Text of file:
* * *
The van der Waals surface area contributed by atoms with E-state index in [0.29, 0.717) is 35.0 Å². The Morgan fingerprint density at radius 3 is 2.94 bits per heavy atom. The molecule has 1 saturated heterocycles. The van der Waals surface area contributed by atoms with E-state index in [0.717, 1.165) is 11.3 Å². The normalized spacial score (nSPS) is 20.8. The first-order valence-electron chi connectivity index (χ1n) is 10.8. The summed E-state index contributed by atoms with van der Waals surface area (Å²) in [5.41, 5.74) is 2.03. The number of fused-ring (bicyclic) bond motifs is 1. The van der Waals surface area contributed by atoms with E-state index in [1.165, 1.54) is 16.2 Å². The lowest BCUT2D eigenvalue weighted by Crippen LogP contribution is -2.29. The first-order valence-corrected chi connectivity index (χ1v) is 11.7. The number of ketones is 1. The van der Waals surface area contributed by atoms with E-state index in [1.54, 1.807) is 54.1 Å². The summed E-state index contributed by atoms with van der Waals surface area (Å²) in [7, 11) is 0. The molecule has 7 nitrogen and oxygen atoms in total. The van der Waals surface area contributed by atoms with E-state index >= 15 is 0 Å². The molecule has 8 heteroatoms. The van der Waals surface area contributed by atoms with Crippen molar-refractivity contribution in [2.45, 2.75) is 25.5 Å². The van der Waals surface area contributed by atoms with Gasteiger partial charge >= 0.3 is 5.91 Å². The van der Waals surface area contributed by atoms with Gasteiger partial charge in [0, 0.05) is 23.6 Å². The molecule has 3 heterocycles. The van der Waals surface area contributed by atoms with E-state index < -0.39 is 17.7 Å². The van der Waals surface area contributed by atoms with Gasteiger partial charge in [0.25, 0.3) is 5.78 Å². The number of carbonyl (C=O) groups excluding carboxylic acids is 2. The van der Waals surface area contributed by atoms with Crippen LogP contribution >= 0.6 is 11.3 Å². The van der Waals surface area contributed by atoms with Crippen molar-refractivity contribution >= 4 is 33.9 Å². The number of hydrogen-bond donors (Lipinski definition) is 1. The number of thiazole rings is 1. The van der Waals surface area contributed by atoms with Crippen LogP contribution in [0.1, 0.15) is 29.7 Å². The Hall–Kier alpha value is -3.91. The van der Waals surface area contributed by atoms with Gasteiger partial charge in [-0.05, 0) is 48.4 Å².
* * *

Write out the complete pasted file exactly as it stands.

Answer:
The van der Waals surface area contributed by atoms with E-state index in [0.29, 0.717) is 35.0 Å². The Morgan fingerprint density at radius 3 is 2.94 bits per heavy atom. The molecule has 1 saturated heterocycles. The van der Waals surface area contributed by atoms with E-state index in [0.717, 1.165) is 11.3 Å². The normalized spacial score (nSPS) is 20.8. The first-order valence-electron chi connectivity index (χ1n) is 10.8. The summed E-state index contributed by atoms with van der Waals surface area (Å²) in [5.41, 5.74) is 2.03. The number of fused-ring (bicyclic) bond motifs is 1. The van der Waals surface area contributed by atoms with E-state index in [1.165, 1.54) is 16.2 Å². The lowest BCUT2D eigenvalue weighted by Crippen LogP contribution is -2.29. The first-order valence-corrected chi connectivity index (χ1v) is 11.7. The number of ketones is 1. The van der Waals surface area contributed by atoms with E-state index in [1.54, 1.807) is 54.1 Å². The summed E-state index contributed by atoms with van der Waals surface area (Å²) in [7, 11) is 0. The molecule has 7 nitrogen and oxygen atoms in total. The van der Waals surface area contributed by atoms with E-state index >= 15 is 0 Å². The molecule has 8 heteroatoms. The van der Waals surface area contributed by atoms with Crippen molar-refractivity contribution in [2.45, 2.75) is 25.5 Å². The van der Waals surface area contributed by atoms with Gasteiger partial charge >= 0.3 is 5.91 Å². The van der Waals surface area contributed by atoms with Gasteiger partial charge in [0, 0.05) is 23.6 Å². The molecule has 3 heterocycles. The van der Waals surface area contributed by atoms with E-state index < -0.39 is 17.7 Å². The van der Waals surface area contributed by atoms with Gasteiger partial charge in [0.25, 0.3) is 5.78 Å². The number of carbonyl (C=O) groups excluding carboxylic acids is 2. The van der Waals surface area contributed by atoms with Crippen LogP contribution >= 0.6 is 11.3 Å². The van der Waals surface area contributed by atoms with Crippen molar-refractivity contribution >= 4 is 33.9 Å². The number of hydrogen-bond donors (Lipinski definition) is 1. The number of thiazole rings is 1. The van der Waals surface area contributed by atoms with Crippen LogP contribution in [0.1, 0.15) is 29.7 Å². The Hall–Kier alpha value is -3.91. The van der Waals surface area contributed by atoms with Gasteiger partial charge in [-0.05, 0) is 48.4 Å².